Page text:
Fort Sill mascots promoted (for now)

By Fort Sill Tribune staffFebruary 14, 2019

1 / 6 Show Caption + Hide Caption – Led by his handler Spc. Stephen Gran, Big Deuce VII proudly displays his rank of staff sergeant Feb. 5, 2019. It was not the first time that Deuce VII had made E-6; he held the rank in 2016, but was demoted after biting the 2-2nd FA command sergeant ... (Photo Credit: U.S. Army) VIEW ORIGINAL
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FORT SILL, Okla. (Feb. 14, 2019) -- Outside the Army Field Artillery Museum there is a bronze statue of a cannoneer carrying a 105mm round, close to him an M119 howitzer. The statue is of a 2nd Battalion, 2nd Field Artillery "Big Deuce" Soldier standing watch, and the howitzer used to belong to the battalion. Across the road is the stable and pasture of the Fort Sill Artillery Half-Section.

It was the perfect backdrop for the promotion of the battalion's live mascots: Jesus donkey Big Deuce VII, and his technical adviser, Boer goat Short Round VI.

Soldiers of the battalion stood in formation as Deuce VII was promoted to staff sergeant, and Short Round to specialist. Dozens of post leaders, guests, service members, and friends also attended the morning ceremony Feb. 5.

Lt. Col. Lazander Tomlinson, 2-2nd FA commander, led the proceedings; battalion Command Sgt. Maj. David Cutshall helped tack on their new stripes; and 1st Lt. Jennifer Huntley, A Battery, 2-2nd FA fire direction officer, and officer in charge of the mascots, welcomed the crowd.

Tomlinson clarified that this was not the first time Deuce VII saw the rank of staff sergeant.

"In 2016 he was a staff sergeant, but after much to-do and biting the hand of this command sergeant major (Cutshall), yes, we deemed if fit to demote him to sergeant," Tomlinson said. "Frankly, we were concerned that Big Deuce was not fit for further military service."

Huntley said that Deuce VII has a nibbling habit. It's playful, but it doesn't always feel that way when you get bit, she said, speaking from experience and holding her arm.

During the World War I era, donkeys and mules were instrumental in carrying pack howitzers and ammunition over rough terrain, and long distances onto the battlefield, said 1st Sgt. Robert McGinnis, A/2-2nd FA. They weren't phased out until a little after WWII.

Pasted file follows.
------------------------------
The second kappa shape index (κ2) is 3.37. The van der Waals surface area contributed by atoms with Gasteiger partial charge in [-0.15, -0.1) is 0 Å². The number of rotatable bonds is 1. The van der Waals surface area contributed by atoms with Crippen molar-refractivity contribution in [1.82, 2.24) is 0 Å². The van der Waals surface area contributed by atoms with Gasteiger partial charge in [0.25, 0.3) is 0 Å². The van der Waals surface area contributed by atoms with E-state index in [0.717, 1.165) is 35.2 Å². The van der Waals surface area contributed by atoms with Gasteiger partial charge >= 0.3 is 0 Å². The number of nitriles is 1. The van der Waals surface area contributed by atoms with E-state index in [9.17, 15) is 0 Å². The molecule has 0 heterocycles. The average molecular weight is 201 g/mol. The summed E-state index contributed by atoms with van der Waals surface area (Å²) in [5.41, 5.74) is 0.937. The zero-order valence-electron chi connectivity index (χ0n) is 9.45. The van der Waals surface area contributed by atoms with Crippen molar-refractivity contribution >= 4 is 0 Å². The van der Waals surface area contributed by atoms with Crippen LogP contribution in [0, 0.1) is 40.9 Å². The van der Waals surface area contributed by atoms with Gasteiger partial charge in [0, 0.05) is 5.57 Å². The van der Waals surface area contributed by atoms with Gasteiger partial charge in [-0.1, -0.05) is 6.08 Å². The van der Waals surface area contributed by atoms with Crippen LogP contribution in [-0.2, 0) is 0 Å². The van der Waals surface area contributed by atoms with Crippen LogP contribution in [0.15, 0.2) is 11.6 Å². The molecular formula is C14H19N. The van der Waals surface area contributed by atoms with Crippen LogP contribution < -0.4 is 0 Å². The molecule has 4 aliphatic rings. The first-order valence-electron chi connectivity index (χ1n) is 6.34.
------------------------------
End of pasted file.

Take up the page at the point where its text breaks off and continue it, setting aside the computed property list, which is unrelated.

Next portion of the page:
The 2-2nd FA Battalion's tradition of having a donkey mascot goes back almost 70 years.

In 1950, 2-2nd FA Battalion Command Sgt. Maj. John Sanders followed his commander's order to "get me an ass," said the CSM's son Mike Sanders, who attended the promotion ceremony with his wife Tonya. He explained that his father procured Big Deuce I from his grandfather in west Texas.

"My grandpa went down in Mexico and got him (Big Deuce I) and brought him to his house," Mike Sanders said. "Then my dad went over and got Big Deuce. The trip and all cost about $42."

Members of the Sanders family always get invited to attend the mascot ceremonies, Tonya Sanders said.

"We are so proud to be here today," she said. "We love it that we get to see his (Deuce VII) progress."

As each promotion certificate was read, Deuce VII and Short Round's respective handlers Spc. Stephen Gran and Spc. Austin Hester, along with Cutshall, pinned the new ranks on the ceremonial blankets worn by the mascots.

Deuce VII originally enlisted in the Army Aug. 17, 2015, as a sergeant when he was 4 months old.

It was Feb. 26, 2018, when 10-month old kid Pfc. Short Round VI enlisted as the first female mascot.

That's symbolic because at the time women were first entering the combat arms military occupational specialties, said McGinnis.

Fort Sill and the United States Military Academy are the only two active-duty Army units with live mascots.

"We're very proud of that and for them to be at Fort Sill," McGinnis said.

The mascots are a reminder of the lineage of pack animals' contributions to the Army, McGinnis said. They participate in numerous ceremonial events here, such as changes of command, retirements, re-enlistments, and community outreach.

The mission of A Battery is to provide field artillery support and training at the FA School, including advanced individual training, and the Basic Officer Leader Course, as well as for the Fires Center of Excellence, the first sergeant said. It also has the mission to care for the mascots.